While Japan has proven to be a difficult market for investors over decades, the past few years have seen dramatic outperformance spurred by the prospects of the outcomes of massive quantitative easing.  In fact, the extent to which the eurozone can take some lessons from Japan’s experience as it embarks on its own program is notable.  It also leads us to question what else can be learned from Japan, and what are the persistent challenges?  We take this opportunity to consider whether it will be a new commitment to corporate governance, in conjunction with potential structural reforms, that might spark  continued strong performance for Japan.

In this month’s “Journal of Sustainable Finance and Banking” (JSFB), we adopt the “Mind of the Beginner” and look with fresh eyes across disciplines of economics & finance, and even the martial & culinary arts as we consider prospects for the Japanese market performance.  We highlight Japan’s evolution in corporate governance, a “Japan Founders Index” whose leaders are outperforming their peers, and we consider how a culture steeped in tradition can deal with change as “necessity is the mother of invention.”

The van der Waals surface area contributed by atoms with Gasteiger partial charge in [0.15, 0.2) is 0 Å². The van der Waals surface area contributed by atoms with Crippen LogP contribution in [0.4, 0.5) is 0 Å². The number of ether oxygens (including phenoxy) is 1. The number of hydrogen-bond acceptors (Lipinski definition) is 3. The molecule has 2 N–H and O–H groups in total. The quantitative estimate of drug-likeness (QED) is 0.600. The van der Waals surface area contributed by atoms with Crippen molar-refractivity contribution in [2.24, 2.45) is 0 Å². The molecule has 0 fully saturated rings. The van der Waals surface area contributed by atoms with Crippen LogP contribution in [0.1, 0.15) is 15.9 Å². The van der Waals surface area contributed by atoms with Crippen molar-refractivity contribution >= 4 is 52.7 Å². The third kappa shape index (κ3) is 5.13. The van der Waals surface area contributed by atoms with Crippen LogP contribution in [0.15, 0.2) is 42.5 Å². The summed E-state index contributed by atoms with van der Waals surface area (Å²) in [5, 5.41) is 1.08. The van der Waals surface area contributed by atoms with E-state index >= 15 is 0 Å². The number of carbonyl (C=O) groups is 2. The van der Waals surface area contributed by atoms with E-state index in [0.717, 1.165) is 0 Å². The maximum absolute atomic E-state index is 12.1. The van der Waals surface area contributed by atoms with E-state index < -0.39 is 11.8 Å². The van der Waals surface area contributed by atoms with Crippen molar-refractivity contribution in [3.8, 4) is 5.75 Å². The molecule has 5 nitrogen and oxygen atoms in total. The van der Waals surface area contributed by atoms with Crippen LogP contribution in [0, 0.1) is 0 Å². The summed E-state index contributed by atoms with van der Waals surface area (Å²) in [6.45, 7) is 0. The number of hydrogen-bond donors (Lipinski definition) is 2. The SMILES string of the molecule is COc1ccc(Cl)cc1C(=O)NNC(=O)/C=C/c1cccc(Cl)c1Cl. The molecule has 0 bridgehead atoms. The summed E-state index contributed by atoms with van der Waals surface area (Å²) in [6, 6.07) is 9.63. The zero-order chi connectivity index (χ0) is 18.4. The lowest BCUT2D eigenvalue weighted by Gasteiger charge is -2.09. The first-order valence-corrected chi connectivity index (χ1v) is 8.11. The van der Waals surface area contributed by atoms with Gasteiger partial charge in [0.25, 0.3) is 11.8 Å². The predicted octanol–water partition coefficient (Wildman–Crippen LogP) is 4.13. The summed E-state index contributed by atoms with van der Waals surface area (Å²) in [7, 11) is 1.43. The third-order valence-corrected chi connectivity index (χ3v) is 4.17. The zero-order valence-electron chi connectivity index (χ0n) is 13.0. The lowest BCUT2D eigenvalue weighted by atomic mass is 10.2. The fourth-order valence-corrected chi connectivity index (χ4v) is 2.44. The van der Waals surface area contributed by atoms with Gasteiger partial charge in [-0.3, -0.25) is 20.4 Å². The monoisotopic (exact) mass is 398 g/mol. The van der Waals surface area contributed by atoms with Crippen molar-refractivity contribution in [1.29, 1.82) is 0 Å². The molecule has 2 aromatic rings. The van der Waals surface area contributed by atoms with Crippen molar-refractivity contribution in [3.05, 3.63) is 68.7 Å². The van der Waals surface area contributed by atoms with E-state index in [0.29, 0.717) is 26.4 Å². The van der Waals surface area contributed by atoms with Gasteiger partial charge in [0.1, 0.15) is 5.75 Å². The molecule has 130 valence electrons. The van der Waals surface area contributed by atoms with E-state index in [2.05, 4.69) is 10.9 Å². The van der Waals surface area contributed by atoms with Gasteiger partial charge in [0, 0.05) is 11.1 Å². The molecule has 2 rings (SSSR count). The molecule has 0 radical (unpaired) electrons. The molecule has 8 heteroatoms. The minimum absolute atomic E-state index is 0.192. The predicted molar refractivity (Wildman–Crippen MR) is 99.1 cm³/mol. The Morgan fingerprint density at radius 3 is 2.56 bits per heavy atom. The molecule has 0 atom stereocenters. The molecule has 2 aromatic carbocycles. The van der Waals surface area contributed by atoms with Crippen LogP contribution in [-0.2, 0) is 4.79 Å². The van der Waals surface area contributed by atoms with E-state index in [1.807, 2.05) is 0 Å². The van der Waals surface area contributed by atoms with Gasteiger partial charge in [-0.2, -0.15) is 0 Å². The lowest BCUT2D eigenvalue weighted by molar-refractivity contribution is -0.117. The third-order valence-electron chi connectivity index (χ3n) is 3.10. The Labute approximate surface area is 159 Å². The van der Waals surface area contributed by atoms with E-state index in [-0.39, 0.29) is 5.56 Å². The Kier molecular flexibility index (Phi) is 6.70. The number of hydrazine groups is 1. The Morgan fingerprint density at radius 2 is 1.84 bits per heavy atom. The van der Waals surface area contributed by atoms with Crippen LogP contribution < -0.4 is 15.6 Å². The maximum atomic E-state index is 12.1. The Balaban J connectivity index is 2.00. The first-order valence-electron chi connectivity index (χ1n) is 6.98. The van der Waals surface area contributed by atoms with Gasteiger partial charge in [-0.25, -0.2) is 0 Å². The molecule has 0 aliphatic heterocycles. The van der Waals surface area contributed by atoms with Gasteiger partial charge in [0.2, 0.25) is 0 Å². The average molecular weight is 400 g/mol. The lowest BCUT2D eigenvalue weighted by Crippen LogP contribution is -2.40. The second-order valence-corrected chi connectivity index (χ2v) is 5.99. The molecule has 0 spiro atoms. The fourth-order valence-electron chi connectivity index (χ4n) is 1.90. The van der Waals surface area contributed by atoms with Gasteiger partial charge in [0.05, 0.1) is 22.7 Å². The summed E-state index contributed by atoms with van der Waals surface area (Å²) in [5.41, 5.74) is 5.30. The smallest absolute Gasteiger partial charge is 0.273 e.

Environmental Issues & Country Valuations: What Matters?  By Michael Geraghty

Japan’s New Codes: Studying the Impact on Valuations, By Sebastian Vanderzeil

The Economics of Automation: Quick Serve Restaurant Industry, By Michael Shavel and Dehao Zheng

Post Crises, Japan is a Good Investment, By Joshua Walker

Corporate Governance in Japan – A Developing Story, By Hiroshi Komori

The Japan Founders Index, By Ayako Hirota Weissman

Necessity Is the Mother of Invention, By Jiro Yasu

UmamiFinance.com: Flavor is Information, By Christopher Loss

Mind of the Beginner, By Matthew Fremon

Revisiting the Wealth of Nations: The Seas, By Erika Karp